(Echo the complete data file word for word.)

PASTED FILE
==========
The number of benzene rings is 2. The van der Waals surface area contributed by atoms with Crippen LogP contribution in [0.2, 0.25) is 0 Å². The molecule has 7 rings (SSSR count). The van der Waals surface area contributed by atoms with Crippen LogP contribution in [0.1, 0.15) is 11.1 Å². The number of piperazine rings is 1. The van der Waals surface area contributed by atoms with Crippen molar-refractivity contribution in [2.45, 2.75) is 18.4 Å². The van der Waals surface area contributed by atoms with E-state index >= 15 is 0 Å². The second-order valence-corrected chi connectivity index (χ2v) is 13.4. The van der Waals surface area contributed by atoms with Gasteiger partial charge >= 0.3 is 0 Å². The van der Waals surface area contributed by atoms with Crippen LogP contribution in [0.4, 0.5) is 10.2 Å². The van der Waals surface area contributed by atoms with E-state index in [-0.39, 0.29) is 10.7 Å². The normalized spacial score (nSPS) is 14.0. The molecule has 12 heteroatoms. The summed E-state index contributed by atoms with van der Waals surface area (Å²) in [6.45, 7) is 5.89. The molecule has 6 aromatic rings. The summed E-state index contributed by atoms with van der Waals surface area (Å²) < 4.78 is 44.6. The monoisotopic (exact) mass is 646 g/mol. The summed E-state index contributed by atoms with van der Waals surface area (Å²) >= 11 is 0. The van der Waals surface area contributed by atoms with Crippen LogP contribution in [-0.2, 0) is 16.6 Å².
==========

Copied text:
The number of benzene rings is 2. The van der Waals surface area contributed by atoms with Crippen LogP contribution in [0.2, 0.25) is 0 Å². The molecule has 7 rings (SSSR count). The van der Waals surface area contributed by atoms with Crippen LogP contribution in [0.1, 0.15) is 11.1 Å². The number of piperazine rings is 1. The van der Waals surface area contributed by atoms with Crippen molar-refractivity contribution in [2.45, 2.75) is 18.4 Å². The van der Waals surface area contributed by atoms with E-state index >= 15 is 0 Å². The second-order valence-corrected chi connectivity index (χ2v) is 13.4. The van der Waals surface area contributed by atoms with Gasteiger partial charge >= 0.3 is 0 Å². The van der Waals surface area contributed by atoms with Crippen LogP contribution in [0.4, 0.5) is 10.2 Å². The van der Waals surface area contributed by atoms with E-state index in [-0.39, 0.29) is 10.7 Å². The normalized spacial score (nSPS) is 14.0. The molecule has 12 heteroatoms. The summed E-state index contributed by atoms with van der Waals surface area (Å²) in [6.45, 7) is 5.89. The molecule has 6 aromatic rings. The summed E-state index contributed by atoms with van der Waals surface area (Å²) < 4.78 is 44.6. The monoisotopic (exact) mass is 646 g/mol. The summed E-state index contributed by atoms with van der Waals surface area (Å²) >= 11 is 0. The van der Waals surface area contributed by atoms with Crippen LogP contribution in [-0.2, 0) is 16.6 Å².